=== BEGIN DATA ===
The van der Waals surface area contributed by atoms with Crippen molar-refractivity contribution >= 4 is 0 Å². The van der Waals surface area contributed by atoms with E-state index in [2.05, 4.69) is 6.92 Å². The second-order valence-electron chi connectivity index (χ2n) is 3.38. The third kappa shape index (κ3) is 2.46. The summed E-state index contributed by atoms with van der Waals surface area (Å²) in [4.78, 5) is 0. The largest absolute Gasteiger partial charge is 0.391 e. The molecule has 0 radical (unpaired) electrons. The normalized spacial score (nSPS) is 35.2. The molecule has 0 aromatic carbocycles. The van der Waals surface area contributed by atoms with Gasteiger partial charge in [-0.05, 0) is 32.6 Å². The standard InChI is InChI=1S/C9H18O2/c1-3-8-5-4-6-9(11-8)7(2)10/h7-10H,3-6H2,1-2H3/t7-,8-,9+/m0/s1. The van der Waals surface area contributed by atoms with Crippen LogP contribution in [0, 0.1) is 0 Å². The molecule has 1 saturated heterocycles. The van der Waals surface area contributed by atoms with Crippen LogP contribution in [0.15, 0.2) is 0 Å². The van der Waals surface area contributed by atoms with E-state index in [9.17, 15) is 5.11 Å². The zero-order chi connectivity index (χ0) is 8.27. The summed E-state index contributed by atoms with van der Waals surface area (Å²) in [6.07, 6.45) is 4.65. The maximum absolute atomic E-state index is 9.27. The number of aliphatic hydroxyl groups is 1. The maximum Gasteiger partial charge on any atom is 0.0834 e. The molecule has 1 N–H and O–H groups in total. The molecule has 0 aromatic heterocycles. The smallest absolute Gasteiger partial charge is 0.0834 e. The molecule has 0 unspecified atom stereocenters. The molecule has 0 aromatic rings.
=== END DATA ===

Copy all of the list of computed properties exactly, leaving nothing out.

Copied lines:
The van der Waals surface area contributed by atoms with Crippen molar-refractivity contribution >= 4 is 0 Å². The van der Waals surface area contributed by atoms with E-state index in [2.05, 4.69) is 6.92 Å². The second-order valence-electron chi connectivity index (χ2n) is 3.38. The third kappa shape index (κ3) is 2.46. The summed E-state index contributed by atoms with van der Waals surface area (Å²) in [4.78, 5) is 0. The largest absolute Gasteiger partial charge is 0.391 e. The molecule has 0 radical (unpaired) electrons. The normalized spacial score (nSPS) is 35.2. The molecule has 0 aromatic carbocycles. The van der Waals surface area contributed by atoms with Gasteiger partial charge in [-0.05, 0) is 32.6 Å². The standard InChI is InChI=1S/C9H18O2/c1-3-8-5-4-6-9(11-8)7(2)10/h7-10H,3-6H2,1-2H3/t7-,8-,9+/m0/s1. The van der Waals surface area contributed by atoms with Crippen LogP contribution in [0, 0.1) is 0 Å². The molecule has 1 saturated heterocycles. The van der Waals surface area contributed by atoms with Crippen LogP contribution in [0.15, 0.2) is 0 Å². The van der Waals surface area contributed by atoms with E-state index in [9.17, 15) is 5.11 Å². The zero-order chi connectivity index (χ0) is 8.27. The summed E-state index contributed by atoms with van der Waals surface area (Å²) in [6.07, 6.45) is 4.65. The maximum absolute atomic E-state index is 9.27. The number of aliphatic hydroxyl groups is 1. The maximum Gasteiger partial charge on any atom is 0.0834 e. The molecule has 1 N–H and O–H groups in total. The molecule has 0 aromatic heterocycles. The smallest absolute Gasteiger partial charge is 0.0834 e. The molecule has 0 unspecified atom stereocenters. The molecule has 0 aromatic rings.